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‘Call Me a Science Fiction Writer. I’ll Come to Your House and Nail Your Pet’s Head to a Coffee Table.’


‘Call Me a Science Fiction Writer. I’ll Come to Your House and Nail Your Pet’s Head to a Coffee Table.’

Ian McEwan’s new novel, “Machines Like Me” — set in an alternative past, and grappling with issues surrounding artificial intelligence — debuts on the list this week at No. 10.

If “Machines Like Me” sounds like the stuff of science fiction, well, it is, and McEwan recently touched off a firestorm when he dismissed the genre in an interview with The Guardian. “There could be an opening of a mental space for novelists to explore this future,” he said, “not in terms of traveling at 10 times the speed of light in antigravity boots, but in actually looking at the human dilemmas of being close up to something that you know to be artificial but which thinks like you.” Later, he told The Associated Press that “Machines Like Me” was “an old-fashioned novel about an ethical problem pushed on us by technology.”

The sci-fi community began calling out McEwan’s genre snobbery on Twitter and in opinion pieces. “It is as absurd for McEwan to claim he’s not writing sci-fi as it is for him to imply that sci-fi is incapable of approaching these themes interestingly,” said one. “Alternative history and nonhuman consciousness are established sci-fi motifs.” Another wrote, “Anyone is entitled to try out ideas. What you can’t do is write a detective story and think ‘the butler did it’ is a world-first clever twist.”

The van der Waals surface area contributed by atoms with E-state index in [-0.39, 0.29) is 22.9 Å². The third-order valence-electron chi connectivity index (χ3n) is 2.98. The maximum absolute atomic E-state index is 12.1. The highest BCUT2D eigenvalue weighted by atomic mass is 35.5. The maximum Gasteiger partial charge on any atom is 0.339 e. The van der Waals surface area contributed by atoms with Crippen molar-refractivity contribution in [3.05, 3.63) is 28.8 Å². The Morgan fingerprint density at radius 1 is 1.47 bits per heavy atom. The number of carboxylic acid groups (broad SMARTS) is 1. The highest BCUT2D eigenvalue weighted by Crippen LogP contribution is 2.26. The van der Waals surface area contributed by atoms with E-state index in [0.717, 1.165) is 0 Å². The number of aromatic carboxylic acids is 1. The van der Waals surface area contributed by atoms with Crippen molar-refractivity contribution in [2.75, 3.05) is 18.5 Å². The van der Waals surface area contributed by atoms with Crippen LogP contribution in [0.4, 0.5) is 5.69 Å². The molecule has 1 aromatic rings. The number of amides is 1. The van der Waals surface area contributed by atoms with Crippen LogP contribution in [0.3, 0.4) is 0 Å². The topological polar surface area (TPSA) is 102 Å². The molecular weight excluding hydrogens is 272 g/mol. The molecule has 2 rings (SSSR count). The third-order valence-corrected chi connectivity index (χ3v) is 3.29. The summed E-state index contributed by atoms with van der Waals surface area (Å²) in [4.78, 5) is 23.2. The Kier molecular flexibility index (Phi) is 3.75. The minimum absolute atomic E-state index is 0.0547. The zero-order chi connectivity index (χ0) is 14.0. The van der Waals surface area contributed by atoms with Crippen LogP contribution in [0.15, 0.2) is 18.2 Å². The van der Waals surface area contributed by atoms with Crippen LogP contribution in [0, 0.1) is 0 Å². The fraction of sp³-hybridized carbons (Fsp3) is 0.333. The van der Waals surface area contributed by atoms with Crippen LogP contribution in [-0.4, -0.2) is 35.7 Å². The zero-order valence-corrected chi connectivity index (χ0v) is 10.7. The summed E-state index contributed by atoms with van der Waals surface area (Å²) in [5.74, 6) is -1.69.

As Dwight Garner noted in his review of “Machines Like Me,” “people are touchy about genre.” Kurt Vonnegut famously complained that he was “a soreheaded occupant of a file drawer labeled ‘science fiction’ … and I would like out, particularly since so many serious critics regularly mistake the drawer for a urinal.” And Harlan Ellison once said, “Call me a science fiction writer. I’ll come to your house and I’ll nail your pet’s head to a coffee table. I’ll hit you so hard your ancestors will die.”

John Sandford’s series starring the Minnesota detective Lucas Davenport began in 1989 with “Rules of Prey,” and the 29th installment, “Neon Prey,” enters the list this week at No. 2. On his website, Sandford writes that although he plans to wrap up the series soon, nothing bad will happen to Davenport: “My editor has told me that it would kill sales of the back stock.”

[ “I’ll no longer buy a novel with ‘Girl’ in the title”: Read John Sandford’s By the Book ]

Nothing bad has happened to Sandford, either, though rumors of his death have been popping up ever since his fellow suspense novelist Lawrence Sanders died in 1998. “The names were close enough that it caused some confusion,” Sandford says. “In 2005, Christian minister and author John A. Sanford died, and the rumors started again.”

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